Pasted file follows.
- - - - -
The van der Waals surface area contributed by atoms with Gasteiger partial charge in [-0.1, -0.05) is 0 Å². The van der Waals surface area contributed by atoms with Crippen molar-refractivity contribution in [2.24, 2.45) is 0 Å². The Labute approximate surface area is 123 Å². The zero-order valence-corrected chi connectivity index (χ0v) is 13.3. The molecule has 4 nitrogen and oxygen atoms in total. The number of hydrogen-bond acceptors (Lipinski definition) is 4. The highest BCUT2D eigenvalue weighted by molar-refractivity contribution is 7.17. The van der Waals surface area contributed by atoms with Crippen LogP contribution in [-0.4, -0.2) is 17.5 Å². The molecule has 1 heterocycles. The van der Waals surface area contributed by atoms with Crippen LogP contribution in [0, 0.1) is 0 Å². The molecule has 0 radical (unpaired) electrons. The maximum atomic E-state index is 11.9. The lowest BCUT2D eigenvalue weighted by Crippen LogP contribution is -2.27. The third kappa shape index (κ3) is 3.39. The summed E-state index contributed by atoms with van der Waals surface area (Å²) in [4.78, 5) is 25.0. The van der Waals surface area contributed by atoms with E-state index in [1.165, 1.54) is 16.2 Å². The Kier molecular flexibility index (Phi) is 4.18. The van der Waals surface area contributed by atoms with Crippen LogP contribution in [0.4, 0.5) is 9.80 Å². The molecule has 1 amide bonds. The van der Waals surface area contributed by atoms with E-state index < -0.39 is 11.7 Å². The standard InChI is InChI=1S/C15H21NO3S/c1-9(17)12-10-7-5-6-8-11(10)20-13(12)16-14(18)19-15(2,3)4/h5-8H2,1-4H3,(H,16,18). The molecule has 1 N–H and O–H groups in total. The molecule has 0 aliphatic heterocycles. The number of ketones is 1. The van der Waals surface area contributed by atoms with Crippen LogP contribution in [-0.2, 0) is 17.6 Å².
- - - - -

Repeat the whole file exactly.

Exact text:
The van der Waals surface area contributed by atoms with Gasteiger partial charge in [-0.1, -0.05) is 0 Å². The van der Waals surface area contributed by atoms with Crippen molar-refractivity contribution in [2.24, 2.45) is 0 Å². The Labute approximate surface area is 123 Å². The zero-order valence-corrected chi connectivity index (χ0v) is 13.3. The molecule has 4 nitrogen and oxygen atoms in total. The number of hydrogen-bond acceptors (Lipinski definition) is 4. The highest BCUT2D eigenvalue weighted by molar-refractivity contribution is 7.17. The van der Waals surface area contributed by atoms with Crippen LogP contribution in [-0.4, -0.2) is 17.5 Å². The molecule has 1 heterocycles. The van der Waals surface area contributed by atoms with Crippen LogP contribution in [0, 0.1) is 0 Å². The molecule has 0 radical (unpaired) electrons. The maximum atomic E-state index is 11.9. The lowest BCUT2D eigenvalue weighted by Crippen LogP contribution is -2.27. The third kappa shape index (κ3) is 3.39. The summed E-state index contributed by atoms with van der Waals surface area (Å²) in [4.78, 5) is 25.0. The van der Waals surface area contributed by atoms with E-state index in [1.165, 1.54) is 16.2 Å². The Kier molecular flexibility index (Phi) is 4.18. The van der Waals surface area contributed by atoms with Crippen LogP contribution in [0.4, 0.5) is 9.80 Å². The molecule has 1 amide bonds. The van der Waals surface area contributed by atoms with E-state index < -0.39 is 11.7 Å². The standard InChI is InChI=1S/C15H21NO3S/c1-9(17)12-10-7-5-6-8-11(10)20-13(12)16-14(18)19-15(2,3)4/h5-8H2,1-4H3,(H,16,18). The molecule has 1 N–H and O–H groups in total. The molecule has 0 aliphatic heterocycles. The number of ketones is 1. The van der Waals surface area contributed by atoms with Crippen LogP contribution in [-0.2, 0) is 17.6 Å².